China’s Legal Reform under the New Leadership: Observations from a Public Interest Lawyer on the Front Lines by Wenjuan Zhang

CORN October 2015 Edition

China’s Legal Reform under the New Leadership: Observations from a Public Interest Lawyer on the Front Lines 


Photo for the book


What to make of the last three years of legal reform in China?—The anti-corruption movement, passion for judicial reform, experiments in the transparent rehearing of some controversial convictions, the creation of legal space for administrative litigation together with the detention of some lawyers, the phenomenon of judges resigning, and so on. Tong Lihua’s new book Legal Reform After the CCP’s 18th Congress, published at the end of July 2015, provides inside perspectives and practical information on how to interpret these new changes.


Before the 18th Party Congress, concerns about law reform in China were widespread.[1] And the new leadership has taken note, recognizing the need for rule of law-building. CCP Secretary-General Xi Jinping told the 18th Party Congress[2]: “Modernization can only be achieved in countries which have well solved the tension between rule of law and rule by man … If the rule of law has been destroyed, power abuse will turn into a flood.”[3] The 4th Plenum Decision nevertheless used circuitous language to communicate the Party’s relationship to the law, calling for “all Party organs at different levels … to respect the will of the Party and people through respecting the Constitution and laws”. Whether the law is above the Party is not clear.

As part of Secretary-General Xi’s well-publicized anti-corruption movement, there have been various measures to prevent corruption, such as official property registration. The court hearing-centered reform is intended to improve criminal justice, among other things. The openness of case-filing could create space for administrative litigations which would make government accountable through the courts. Overall, genuine efforts to keep officials’ out of judicial issues have been also made.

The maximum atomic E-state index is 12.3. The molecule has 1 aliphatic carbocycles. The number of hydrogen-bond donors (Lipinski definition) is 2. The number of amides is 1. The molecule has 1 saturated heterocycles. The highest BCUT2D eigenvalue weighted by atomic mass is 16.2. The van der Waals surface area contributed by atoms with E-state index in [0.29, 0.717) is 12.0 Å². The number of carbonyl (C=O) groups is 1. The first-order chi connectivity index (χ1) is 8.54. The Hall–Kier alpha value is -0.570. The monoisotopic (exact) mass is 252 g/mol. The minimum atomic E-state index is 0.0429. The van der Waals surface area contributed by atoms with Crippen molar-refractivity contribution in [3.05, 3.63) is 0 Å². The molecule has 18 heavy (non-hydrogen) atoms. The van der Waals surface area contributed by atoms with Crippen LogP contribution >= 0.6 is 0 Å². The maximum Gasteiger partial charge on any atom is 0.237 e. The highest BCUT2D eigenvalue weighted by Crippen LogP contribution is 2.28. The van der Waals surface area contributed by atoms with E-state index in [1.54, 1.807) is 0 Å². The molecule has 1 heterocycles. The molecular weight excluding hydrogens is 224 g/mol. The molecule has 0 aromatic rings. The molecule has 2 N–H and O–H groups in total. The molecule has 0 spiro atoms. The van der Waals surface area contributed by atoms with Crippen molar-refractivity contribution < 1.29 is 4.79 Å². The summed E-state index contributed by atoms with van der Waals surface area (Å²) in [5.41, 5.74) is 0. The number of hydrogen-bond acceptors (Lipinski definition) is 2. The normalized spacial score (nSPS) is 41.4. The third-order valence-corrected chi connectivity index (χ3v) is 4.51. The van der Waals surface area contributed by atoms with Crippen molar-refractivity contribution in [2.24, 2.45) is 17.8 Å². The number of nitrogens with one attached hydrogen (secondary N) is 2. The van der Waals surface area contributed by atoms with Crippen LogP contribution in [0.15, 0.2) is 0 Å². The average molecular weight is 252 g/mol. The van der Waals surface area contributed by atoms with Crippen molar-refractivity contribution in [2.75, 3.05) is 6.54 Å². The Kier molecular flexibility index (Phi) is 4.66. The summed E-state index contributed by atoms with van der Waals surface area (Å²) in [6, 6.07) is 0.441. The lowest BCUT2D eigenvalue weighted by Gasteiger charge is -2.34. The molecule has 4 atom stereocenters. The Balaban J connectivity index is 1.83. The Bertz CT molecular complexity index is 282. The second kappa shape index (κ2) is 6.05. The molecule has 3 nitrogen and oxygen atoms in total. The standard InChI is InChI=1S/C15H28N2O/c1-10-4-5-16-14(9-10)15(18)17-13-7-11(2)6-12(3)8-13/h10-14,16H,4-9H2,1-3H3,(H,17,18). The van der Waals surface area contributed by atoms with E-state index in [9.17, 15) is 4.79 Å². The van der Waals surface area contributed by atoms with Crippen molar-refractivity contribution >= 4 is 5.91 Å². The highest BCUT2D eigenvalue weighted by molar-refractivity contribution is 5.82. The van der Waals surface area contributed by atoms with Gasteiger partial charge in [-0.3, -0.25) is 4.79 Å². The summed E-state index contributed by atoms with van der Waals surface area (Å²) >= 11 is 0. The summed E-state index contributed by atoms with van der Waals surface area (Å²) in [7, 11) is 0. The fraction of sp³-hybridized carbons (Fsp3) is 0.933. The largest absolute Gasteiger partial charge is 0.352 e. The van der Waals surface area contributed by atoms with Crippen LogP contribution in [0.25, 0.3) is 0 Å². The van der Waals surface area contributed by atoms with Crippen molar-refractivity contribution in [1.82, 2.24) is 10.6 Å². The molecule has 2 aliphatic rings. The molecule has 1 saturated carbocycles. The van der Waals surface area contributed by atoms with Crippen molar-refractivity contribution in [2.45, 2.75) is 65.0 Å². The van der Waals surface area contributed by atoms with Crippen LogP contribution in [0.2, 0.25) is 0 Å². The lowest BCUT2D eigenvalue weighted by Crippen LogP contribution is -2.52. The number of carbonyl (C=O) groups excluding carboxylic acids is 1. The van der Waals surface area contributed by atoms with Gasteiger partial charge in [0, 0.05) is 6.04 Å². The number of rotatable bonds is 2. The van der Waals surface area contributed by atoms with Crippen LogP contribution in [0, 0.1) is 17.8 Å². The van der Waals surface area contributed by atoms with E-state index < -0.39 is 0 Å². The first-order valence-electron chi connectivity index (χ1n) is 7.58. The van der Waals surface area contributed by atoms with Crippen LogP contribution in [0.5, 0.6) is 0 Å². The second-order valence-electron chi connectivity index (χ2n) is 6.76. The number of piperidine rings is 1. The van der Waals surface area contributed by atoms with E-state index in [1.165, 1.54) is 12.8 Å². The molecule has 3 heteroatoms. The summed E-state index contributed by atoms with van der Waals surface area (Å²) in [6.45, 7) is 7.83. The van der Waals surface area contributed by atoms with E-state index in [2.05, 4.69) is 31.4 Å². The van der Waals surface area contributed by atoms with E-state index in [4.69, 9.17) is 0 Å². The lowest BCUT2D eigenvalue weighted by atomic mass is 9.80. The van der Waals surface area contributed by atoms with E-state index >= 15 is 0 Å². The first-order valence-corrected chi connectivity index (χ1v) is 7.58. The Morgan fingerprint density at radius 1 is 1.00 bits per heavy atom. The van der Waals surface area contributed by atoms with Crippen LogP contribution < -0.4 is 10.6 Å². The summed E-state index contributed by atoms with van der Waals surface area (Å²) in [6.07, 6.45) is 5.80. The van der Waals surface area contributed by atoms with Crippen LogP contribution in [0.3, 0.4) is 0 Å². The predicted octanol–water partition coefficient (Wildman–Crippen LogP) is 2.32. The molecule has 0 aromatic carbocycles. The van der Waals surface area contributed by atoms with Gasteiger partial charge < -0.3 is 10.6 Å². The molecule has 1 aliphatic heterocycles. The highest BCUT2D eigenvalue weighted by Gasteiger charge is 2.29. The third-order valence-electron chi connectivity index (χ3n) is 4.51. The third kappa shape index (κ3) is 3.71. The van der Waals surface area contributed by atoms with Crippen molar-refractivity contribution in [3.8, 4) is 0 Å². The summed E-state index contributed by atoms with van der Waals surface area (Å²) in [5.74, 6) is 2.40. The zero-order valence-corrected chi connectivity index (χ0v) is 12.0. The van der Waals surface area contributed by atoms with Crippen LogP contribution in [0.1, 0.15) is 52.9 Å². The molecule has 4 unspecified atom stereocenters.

But that doesn’t mean reform hasn’t brought about resistance. An untold number of officials, accustomed to relatively unchecked power and little oversight, strongly resist these reforms. Legislative and central government policies are still heavily influenced by the vested interests of government agencies which often lead to biased and fragmented policy ideas. The current judiciary reform hasn’t yet found the Goldie Locks balance of competitive salary and benefits, high demand of capacity and strict liability. In short, the interaction of lawyers with the current reform is still not trust-based.


Tong Lihua is a well-respected big name public interest lawyer in China (about whom I have written before).[4] He now leads a pro bono network of 9,000 lawyers on children’s rights, whose affiliated organizations have provided legal service to more than 600,000 clients while helping migrant workers collect US$100 million of unpaid salary and workplace injury compensations over the past 10 years. As a front-line public interest lawyer, Mr Tong has rich first-hand information on the role of law—and lawyers—in practice.  Among Chinese lawyers, Tong Lihua is one of the very few with inside political knowledge of China’s new legal reform.